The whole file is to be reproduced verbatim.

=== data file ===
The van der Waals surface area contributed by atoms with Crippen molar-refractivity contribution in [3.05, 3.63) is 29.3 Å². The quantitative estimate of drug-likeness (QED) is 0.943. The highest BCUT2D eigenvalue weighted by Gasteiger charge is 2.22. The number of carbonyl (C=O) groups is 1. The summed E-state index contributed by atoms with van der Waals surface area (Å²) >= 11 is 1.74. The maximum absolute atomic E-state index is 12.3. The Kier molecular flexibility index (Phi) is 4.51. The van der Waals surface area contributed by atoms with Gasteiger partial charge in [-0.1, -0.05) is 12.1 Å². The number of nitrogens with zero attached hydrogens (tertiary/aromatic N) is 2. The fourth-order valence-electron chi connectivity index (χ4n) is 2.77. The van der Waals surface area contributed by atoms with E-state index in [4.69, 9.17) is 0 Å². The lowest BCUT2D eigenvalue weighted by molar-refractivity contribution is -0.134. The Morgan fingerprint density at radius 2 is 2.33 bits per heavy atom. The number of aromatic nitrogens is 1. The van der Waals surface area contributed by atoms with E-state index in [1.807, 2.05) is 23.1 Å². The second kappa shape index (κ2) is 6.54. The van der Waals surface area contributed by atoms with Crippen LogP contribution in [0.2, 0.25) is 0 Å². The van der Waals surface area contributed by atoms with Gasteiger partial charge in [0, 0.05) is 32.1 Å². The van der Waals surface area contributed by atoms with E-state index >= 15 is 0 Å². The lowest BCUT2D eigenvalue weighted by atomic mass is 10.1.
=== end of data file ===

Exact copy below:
The van der Waals surface area contributed by atoms with Crippen molar-refractivity contribution in [3.05, 3.63) is 29.3 Å². The quantitative estimate of drug-likeness (QED) is 0.943. The highest BCUT2D eigenvalue weighted by Gasteiger charge is 2.22. The number of carbonyl (C=O) groups is 1. The summed E-state index contributed by atoms with van der Waals surface area (Å²) >= 11 is 1.74. The maximum absolute atomic E-state index is 12.3. The Kier molecular flexibility index (Phi) is 4.51. The van der Waals surface area contributed by atoms with Gasteiger partial charge in [-0.1, -0.05) is 12.1 Å². The number of nitrogens with zero attached hydrogens (tertiary/aromatic N) is 2. The fourth-order valence-electron chi connectivity index (χ4n) is 2.77. The van der Waals surface area contributed by atoms with E-state index in [4.69, 9.17) is 0 Å². The lowest BCUT2D eigenvalue weighted by molar-refractivity contribution is -0.134. The Morgan fingerprint density at radius 2 is 2.33 bits per heavy atom. The number of aromatic nitrogens is 1. The van der Waals surface area contributed by atoms with E-state index in [1.807, 2.05) is 23.1 Å². The second kappa shape index (κ2) is 6.54. The van der Waals surface area contributed by atoms with Crippen LogP contribution in [0.2, 0.25) is 0 Å². The van der Waals surface area contributed by atoms with Gasteiger partial charge in [0, 0.05) is 32.1 Å². The van der Waals surface area contributed by atoms with E-state index >= 15 is 0 Å². The lowest BCUT2D eigenvalue weighted by atomic mass is 10.1.